Research Report number 7. This research report is written by Prof Danwood Mzikenge Chirwa. Millions of children in South Africa bear the yoke of extreme forms of poverty and its associated evils, such as malnourishment, stunted growth, nutritional-deficiency diseases and illiteracy. The depreciation of the South African rand towards the end of 2008 and the current global financial crisis have only served to entrench child poverty by pushing poor households into deeper levels of deprivation and relegating those who were previously financially stable to the status of the poor.
Socio-Economic Rights Project Research Series 6, 2009. This research paper by Redson Edward Kapindu explores the vital role of international human rights law and jurisprudence, including the UN and African human rights systems and policy frameworks, in advancing socio-economic rights at the domestic level in South Africa. The paper starts by providing a general overview of the international (including African regional) human rights system and their relevance. The paper proceeds to explore the question of the applicability of international human rights law under the South African Constitution. In this regard, the paper provides an incisive discussion of the domestic application of international socio-economic rights obligations in South Africa, paying special regard to the significance of General Comment 9 of the CESCR and the issue of minimum core obligations. The paper concludes with an exposition of some of the challenges in the application of international law in advancing socio-economic rights in South Africa and provides some recommendations.
Socio-Economic Rights Project Research Series 5, 2009. This research paper by Heléne Combrinck examines the nature and extent of state duties to promote the realisation of the right to have access to adequate housing of women who are victims of gender-based violence, with specific reference to domestic violence. The paper first sketches the background to domestic violence and housing in South Africa generally and explains the housing needs of women experiencing domestic violence as well as the link between domestic violence and forced evictions. It then examines constitutional obligations to promote access to housing, with reference to the Grootboom and subsequent judgments. The paper further sets out the legislative and policy framework supporting access to housing in South Africa and examines whether this framework currently makes adequate provision for women who are victims of domestic violence. Though the focus is on South Africa, the paper also looks at the standards and norms that have emerged in international human rights law, with specific reference to the rights to adequate housing, gender equality and freedom from violence. Finally, the paper proposes certain recommendations based on the conclusions reached.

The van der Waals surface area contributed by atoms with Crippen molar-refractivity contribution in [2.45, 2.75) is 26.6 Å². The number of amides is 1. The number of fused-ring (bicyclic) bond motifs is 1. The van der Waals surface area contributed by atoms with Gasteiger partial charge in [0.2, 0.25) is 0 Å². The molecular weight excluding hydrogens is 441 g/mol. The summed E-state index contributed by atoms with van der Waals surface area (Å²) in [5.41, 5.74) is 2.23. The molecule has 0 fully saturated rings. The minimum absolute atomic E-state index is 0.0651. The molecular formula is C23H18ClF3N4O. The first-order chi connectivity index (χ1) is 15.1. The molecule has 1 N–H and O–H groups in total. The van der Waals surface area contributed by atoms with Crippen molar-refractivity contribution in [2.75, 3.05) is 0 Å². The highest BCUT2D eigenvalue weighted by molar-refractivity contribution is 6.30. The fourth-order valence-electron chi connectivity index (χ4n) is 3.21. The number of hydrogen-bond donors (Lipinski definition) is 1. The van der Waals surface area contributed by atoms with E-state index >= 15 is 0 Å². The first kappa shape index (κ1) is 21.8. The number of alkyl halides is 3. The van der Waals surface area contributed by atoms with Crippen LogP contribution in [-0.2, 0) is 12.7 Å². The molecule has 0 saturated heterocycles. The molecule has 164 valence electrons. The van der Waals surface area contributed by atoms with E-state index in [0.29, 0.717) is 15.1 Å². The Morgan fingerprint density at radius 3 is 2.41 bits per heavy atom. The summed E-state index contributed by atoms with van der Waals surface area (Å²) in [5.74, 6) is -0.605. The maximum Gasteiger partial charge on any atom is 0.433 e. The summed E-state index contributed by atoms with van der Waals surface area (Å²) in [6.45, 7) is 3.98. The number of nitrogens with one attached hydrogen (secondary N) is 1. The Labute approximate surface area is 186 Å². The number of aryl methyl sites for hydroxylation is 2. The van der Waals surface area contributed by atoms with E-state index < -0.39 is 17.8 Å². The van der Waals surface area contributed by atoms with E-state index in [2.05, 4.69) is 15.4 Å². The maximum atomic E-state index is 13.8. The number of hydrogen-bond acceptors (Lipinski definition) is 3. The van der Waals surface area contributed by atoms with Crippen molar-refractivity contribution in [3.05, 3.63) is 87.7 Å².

Socio-Economic Rights Project Research Series 4, 2008 This research paper, by Letlhokwa George Mpedi, provides some perspectives on the South African social security system, including the South African Social Security Agency. The paper first analyses the social and political context of poverty in South Africa. It then proceeds with a theoretical discussion of the concepts of social security and comprehensive social protection. This is followed by an exploration of the South African social security framework - the legal, institutional and administrative framework, the scope of social security coverage, and social security adjudication and enforcement. Finally, the paper identifies gaps and challenges within the social security system, assesses the opportunities for developing a comprehensive social security system in South Africa, and provides some recommendations as to how the social security system might be improved. Download the Socio-Economic Rights Project Research Series 4, 2008
Socio-Economic Rights Project Research Series 3, 2008 This research paper by Christopher Mbazira reviews a number of socio-economic rights judgments and discusses the extent to which the orders granted in those cases have been complied with. It also sketches the courts’ approach to interpreting the substance of socio-economic rights. The paper goes on to suggest the best strategies for implementing court orders in socio-economic rights cases. In other words, saying goodbye to the “weakest link” in socio-economic rights litigation. Download the Socio-Economic Rights Project Research Series 3, 2008